Pike, Bishop James Albert
Pike, Bishop James Albert (1913–1969)(religion, spiritualism, and occult)
James Albert Pike was born on February 14, 1913, in Oklahoma City, Oklahoma. He was the only child of James Albert and Pearl Agatha Pike. He attended the University of California, Los Angeles (1932–1933), University of Southern California (A.B. 1934; LL.B. 1936), and Yale University (J.S.D. 1938). He also studied at Virginia Theological Seminary 1945–1946, General Theological Seminary 1936–1947, Union Theological Seminary (B.D. magna cum laude, 1951).
Pike was raised as a Roman Catholic and lectured at the Catholic University of America Law School in Washington, D.C., from 1939 to 1942. He left the Roman Catholic Church because he disagreed with the Pope’s encyclical on birth control. He married Esther Yanovsky in 1942. In 1944, he was ordained as an Episcopal Church priest. He rose from Chaplain to Bishop, and in 1958 became Bishop in the diocese of California. In 1966, he resigned as Bishop to become theologian in residence at the Center for Democratic Institutions, Santa Barbara, California.
Pike was a member of the bar of U.S. Supreme Court and California State. He had a weekly television program from 1957–1960, and wrote a number of books, including The Faith of the Church (1951), Roadblocks to Faith (1954), Doing the Truth (1958), A New Look at Preaching (1961), Teenagers and Sex (1965), and You and the New Morality (1967).
Pike, like some of his relatives and ancestors, had psychic powers. He heard ghosts shuffling footsteps on the floor and stairs of the library when he was dean of the Cathedral of St. John the Divine in New York City. He also experienced poltergeist activity in two of the homes in which he lived. A medium—Ethel Myers—was called in to investigate one in Poughkeepsie, New York.
On Friday February 4, 1966, Pike’s elder son Jim took his own life in a New York hotel. Jim was twenty-two. He had long experimented with drugs, including marijuana, hashish, LSD, peyote, mescaline, and others. For a few months before his death, Jim spent time with his father and the two became close, sharing an apartment in Cambridge, England, for four and a half months. Pike was especially devastated at the death. Pike had his son’s body cremated and the ashes spread over the Pacific Ocean, west of the Golden Gate Bridge.
Within little more than two weeks, still in Cambridge, Pike began to experience hauntings suggesting that his son’s spirit might be behind them. There was a recurrence of a 140 degree angle, from two postcards that mysteriously appeared, to books placed on a shelf, to open safety pins, to the hands of a clock (which, after being stopped for many months, suddenly started working). Pike attempted communication with his son through automatic writing, but was unsuccessful. At the suggestion of Canon John Pearce-Higgins, who was an expert on Spiritualism, a séance was arranged with the medium Ena Twigg.
On March 2, 1966, Pike, his secretary Maren Bergrud, and Pearce-Higgins called on Twigg. Using Jim’s passport as a psychometric link, the medium said that Jim had been trying to contact his father and was asking for forgiveness for the suicide, which he said was an accident (an overdose of pills). She then relayed that Jim was pleased about his ashes being scattered at the Golden Gate Bridge. He urged his father to continue fighting the church officials who opposed Pike’s controversial beliefs.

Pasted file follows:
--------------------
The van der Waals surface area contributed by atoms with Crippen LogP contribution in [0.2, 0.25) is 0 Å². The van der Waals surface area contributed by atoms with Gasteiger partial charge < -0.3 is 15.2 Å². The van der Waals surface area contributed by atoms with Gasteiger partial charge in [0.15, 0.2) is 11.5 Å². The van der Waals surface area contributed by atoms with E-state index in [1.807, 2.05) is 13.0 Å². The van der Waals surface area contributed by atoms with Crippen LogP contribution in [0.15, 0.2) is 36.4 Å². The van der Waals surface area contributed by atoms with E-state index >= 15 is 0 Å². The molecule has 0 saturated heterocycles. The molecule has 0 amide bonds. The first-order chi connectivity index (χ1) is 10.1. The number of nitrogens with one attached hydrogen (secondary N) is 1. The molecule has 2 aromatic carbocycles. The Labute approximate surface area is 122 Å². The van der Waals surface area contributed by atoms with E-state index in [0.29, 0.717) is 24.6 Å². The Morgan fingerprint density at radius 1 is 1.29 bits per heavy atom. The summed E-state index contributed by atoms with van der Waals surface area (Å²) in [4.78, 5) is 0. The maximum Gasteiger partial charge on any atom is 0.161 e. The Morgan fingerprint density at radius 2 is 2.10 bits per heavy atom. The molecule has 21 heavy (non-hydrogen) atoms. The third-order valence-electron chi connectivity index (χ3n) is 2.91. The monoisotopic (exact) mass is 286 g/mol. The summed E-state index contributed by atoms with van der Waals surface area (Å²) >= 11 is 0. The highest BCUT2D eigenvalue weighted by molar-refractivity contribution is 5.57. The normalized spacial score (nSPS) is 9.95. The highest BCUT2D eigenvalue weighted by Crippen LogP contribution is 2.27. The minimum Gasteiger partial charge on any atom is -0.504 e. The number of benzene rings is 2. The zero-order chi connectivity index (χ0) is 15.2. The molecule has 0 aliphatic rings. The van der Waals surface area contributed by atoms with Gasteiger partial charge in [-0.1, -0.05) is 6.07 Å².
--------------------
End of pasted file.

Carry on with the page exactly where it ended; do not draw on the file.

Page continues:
Ena Twigg went on to say that Jim was accompanied by a German intellectual to whom Pike had dedicated his new book. The book was still at the printer. It was called What Is This Treasure? and was indeed dedicated to Paul Tillich, a liberal theologian and godfather to Jim. Tillich also urged Pike to fight those church officials who wanted to charge him with heresy.
Twelve days later, just before leaving England to return to the United States, Pike again sat with Twigg. This time she went into trance and Jim spoke through her. He prophesied Pike’s movements in the near future (which came true) and also told his father to contact the Spiritual Frontiers Fellowship, and a Father William V. Rauscher, an Episcopal priest, when he got back to America. Twigg apaparently herself knew nothing of either Father Rauscher or of the Spiritual Frontiers Fellowship. In the fall of 1967, Pike was again shaken when his secretary Maren Bergrud committed suicide. He tried to contact her through mediums but without success.
Pike agreed to sit for a televised séance on CTV in Toronto, with medium Rev. Arthur Ford. This took place on Sunday, September 3. Allen Spraggett, religion editor of the Toronto Star, had arranged the program and acted as moderator. He first talked with Ford about mediumship and then with Pike, asking if the Bishop had any personal experience of communicating through a trance medium. Ford then put himself into a trance and his spirit guide, Fletcher, came through. Soon Jim, Pike’s son, came through and gave evidential details.
On December 20, 1968, Pike married Diane Kennedy, who had taken over Maren Bergrud’s position as director of the New Focus Foundation (started by Pike the previous year). Pike left the Church and formed the Foundation for Religious Transition in April 1969. A few months later, Pike and his new wife took a trip to the Holy Land. On September 1, they became lost in the desert. Diane had to leave her husband to go for help and could not locate him again afterward. When Ena Twigg heard of Pike being missing, she had a sitting with her husband Harry and Canon Peace-Higgins. They received a communication from Pike himself, giving directions to where his body could be found. It was found there, on a cliff in the Judaean desert near the Dead Sea, on September 7. Other mediums, including Ford, had tried to reach Pike but only Twigg managed to do so.